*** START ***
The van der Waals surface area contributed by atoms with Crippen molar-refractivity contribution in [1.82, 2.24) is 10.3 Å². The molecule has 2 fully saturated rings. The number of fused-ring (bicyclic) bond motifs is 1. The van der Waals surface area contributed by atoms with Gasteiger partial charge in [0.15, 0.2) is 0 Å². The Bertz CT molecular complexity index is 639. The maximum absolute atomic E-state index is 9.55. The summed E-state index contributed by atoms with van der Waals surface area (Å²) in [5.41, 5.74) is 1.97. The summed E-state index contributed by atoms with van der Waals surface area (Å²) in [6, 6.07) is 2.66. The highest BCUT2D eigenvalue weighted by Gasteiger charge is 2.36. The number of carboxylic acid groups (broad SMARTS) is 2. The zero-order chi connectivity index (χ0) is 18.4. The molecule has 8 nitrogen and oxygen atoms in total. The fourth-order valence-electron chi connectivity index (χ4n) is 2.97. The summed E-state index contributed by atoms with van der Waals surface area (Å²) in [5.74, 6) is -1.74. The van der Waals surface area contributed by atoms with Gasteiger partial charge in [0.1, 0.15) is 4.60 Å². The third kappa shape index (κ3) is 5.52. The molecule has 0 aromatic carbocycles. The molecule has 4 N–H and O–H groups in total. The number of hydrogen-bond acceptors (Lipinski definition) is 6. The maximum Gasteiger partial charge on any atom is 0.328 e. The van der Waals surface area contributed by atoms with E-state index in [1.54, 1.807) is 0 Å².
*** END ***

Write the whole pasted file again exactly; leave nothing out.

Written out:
The van der Waals surface area contributed by atoms with Crippen molar-refractivity contribution in [1.82, 2.24) is 10.3 Å². The molecule has 2 fully saturated rings. The number of fused-ring (bicyclic) bond motifs is 1. The van der Waals surface area contributed by atoms with Gasteiger partial charge in [0.15, 0.2) is 0 Å². The Bertz CT molecular complexity index is 639. The maximum absolute atomic E-state index is 9.55. The summed E-state index contributed by atoms with van der Waals surface area (Å²) in [5.41, 5.74) is 1.97. The summed E-state index contributed by atoms with van der Waals surface area (Å²) in [6, 6.07) is 2.66. The highest BCUT2D eigenvalue weighted by Gasteiger charge is 2.36. The number of carboxylic acid groups (broad SMARTS) is 2. The zero-order chi connectivity index (χ0) is 18.4. The molecule has 8 nitrogen and oxygen atoms in total. The fourth-order valence-electron chi connectivity index (χ4n) is 2.97. The summed E-state index contributed by atoms with van der Waals surface area (Å²) in [5.74, 6) is -1.74. The van der Waals surface area contributed by atoms with Gasteiger partial charge in [0.1, 0.15) is 4.60 Å². The third kappa shape index (κ3) is 5.52. The molecule has 0 aromatic carbocycles. The molecule has 4 N–H and O–H groups in total. The number of hydrogen-bond acceptors (Lipinski definition) is 6. The maximum Gasteiger partial charge on any atom is 0.328 e. The van der Waals surface area contributed by atoms with E-state index in [1.54, 1.807) is 0 Å².